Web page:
From prior art it has been known to seal gaps (hereinafter also referred to as “joints”) between building components such as walls, for example, with sealants during the construction of a building. In building technology, a desired or tolerance-related gap or intermediate space between two building components or materials is referred to as a joint. One frequent use is the (fireproof) sealing of so-called connection joints or of moving joints such as occur, in particular, in overhanging facades. Connection joints necessarily occur, where two different components of the same or of different materials abut against each other. For this, frequently, an insulant is first inserted and, subsequently, a sealant is applied, preferably by means of a spraying method.

In doing so, the sealants, in particular water-based sealants, are typically adjusted in such a manner that they can be applied by means of a spraying method. Furthermore, this method has proven to be successful because very little material is used and, in addition, water-based sealants are highly attractive due to their price, when compared with silicone or those on the basis of MS polymers, or hybrids.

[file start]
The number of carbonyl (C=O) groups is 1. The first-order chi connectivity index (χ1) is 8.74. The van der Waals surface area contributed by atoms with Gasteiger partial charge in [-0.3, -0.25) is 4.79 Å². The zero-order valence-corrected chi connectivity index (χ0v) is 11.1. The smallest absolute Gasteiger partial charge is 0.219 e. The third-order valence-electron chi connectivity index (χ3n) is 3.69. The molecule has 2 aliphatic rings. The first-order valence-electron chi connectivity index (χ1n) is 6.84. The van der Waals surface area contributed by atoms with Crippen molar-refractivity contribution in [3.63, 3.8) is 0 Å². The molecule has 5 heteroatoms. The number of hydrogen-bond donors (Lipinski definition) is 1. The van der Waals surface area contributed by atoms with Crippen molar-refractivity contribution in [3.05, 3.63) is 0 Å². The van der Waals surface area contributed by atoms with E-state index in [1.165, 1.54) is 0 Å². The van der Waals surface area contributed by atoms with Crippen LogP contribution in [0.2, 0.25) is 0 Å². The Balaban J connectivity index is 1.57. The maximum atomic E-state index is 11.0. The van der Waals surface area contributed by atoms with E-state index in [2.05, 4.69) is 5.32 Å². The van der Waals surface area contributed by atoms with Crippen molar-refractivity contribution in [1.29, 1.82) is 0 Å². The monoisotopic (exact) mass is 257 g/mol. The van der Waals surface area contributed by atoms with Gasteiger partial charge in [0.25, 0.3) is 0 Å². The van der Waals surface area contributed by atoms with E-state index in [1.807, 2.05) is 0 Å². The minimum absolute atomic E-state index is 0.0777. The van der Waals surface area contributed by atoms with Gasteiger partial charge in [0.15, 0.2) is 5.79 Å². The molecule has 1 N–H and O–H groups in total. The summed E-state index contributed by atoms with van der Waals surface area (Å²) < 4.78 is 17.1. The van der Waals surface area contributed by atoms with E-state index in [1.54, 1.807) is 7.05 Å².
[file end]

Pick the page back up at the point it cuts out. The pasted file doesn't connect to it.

In doing so, the seal must not only cover the filled joint but also a certain region of the adjoining building components in order to ensure a seal against smoke and other toxic gasses, as well as allow a reliable fastening to the building components in order to ensure that, during a movement of the building components relative to each other, the seal will not detach from the building components and result in openings through which smoke and gasses may pass again. In particular, the use when sealing joints with overhanging facades makes great demands on the sealant to be used. Due to the frequently different materials, an adhesion of the seal to different materials must be ensured. In order to prevent the sealant from dripping or running off vertical surfaces or overhead surfaces, the formulation must be stable after it has been sprayed on.